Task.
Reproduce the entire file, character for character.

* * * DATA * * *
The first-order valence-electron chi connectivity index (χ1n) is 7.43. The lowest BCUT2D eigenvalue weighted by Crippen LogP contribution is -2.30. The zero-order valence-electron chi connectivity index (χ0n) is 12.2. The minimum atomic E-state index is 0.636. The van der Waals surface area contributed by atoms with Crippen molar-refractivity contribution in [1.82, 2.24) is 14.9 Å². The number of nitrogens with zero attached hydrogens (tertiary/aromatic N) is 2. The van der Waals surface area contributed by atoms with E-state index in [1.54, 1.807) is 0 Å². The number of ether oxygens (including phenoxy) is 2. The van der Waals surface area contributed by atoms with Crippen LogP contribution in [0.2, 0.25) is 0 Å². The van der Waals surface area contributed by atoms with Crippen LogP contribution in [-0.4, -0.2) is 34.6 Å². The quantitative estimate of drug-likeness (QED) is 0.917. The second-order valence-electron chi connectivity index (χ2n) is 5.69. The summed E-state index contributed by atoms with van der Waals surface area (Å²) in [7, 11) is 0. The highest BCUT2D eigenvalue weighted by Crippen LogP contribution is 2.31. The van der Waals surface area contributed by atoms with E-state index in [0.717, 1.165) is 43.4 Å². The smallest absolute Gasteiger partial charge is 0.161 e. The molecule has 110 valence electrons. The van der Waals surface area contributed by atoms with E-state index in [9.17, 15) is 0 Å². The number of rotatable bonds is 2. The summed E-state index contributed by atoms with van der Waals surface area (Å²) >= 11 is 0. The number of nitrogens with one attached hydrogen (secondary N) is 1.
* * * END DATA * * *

The first-order valence-electron chi connectivity index (χ1n) is 7.43. The lowest BCUT2D eigenvalue weighted by Crippen LogP contribution is -2.30. The zero-order valence-electron chi connectivity index (χ0n) is 12.2. The minimum atomic E-state index is 0.636. The van der Waals surface area contributed by atoms with Crippen molar-refractivity contribution in [1.82, 2.24) is 14.9 Å². The number of nitrogens with zero attached hydrogens (tertiary/aromatic N) is 2. The van der Waals surface area contributed by atoms with E-state index in [1.54, 1.807) is 0 Å². The number of ether oxygens (including phenoxy) is 2. The van der Waals surface area contributed by atoms with Crippen LogP contribution in [0.2, 0.25) is 0 Å². The van der Waals surface area contributed by atoms with Crippen LogP contribution in [-0.4, -0.2) is 34.6 Å². The quantitative estimate of drug-likeness (QED) is 0.917. The second-order valence-electron chi connectivity index (χ2n) is 5.69. The summed E-state index contributed by atoms with van der Waals surface area (Å²) in [7, 11) is 0. The highest BCUT2D eigenvalue weighted by Crippen LogP contribution is 2.31. The van der Waals surface area contributed by atoms with E-state index in [0.717, 1.165) is 43.4 Å². The smallest absolute Gasteiger partial charge is 0.161 e. The molecule has 110 valence electrons. The van der Waals surface area contributed by atoms with E-state index in [9.17, 15) is 0 Å². The number of rotatable bonds is 2. The summed E-state index contributed by atoms with van der Waals surface area (Å²) >= 11 is 0. The number of nitrogens with one attached hydrogen (secondary N) is 1.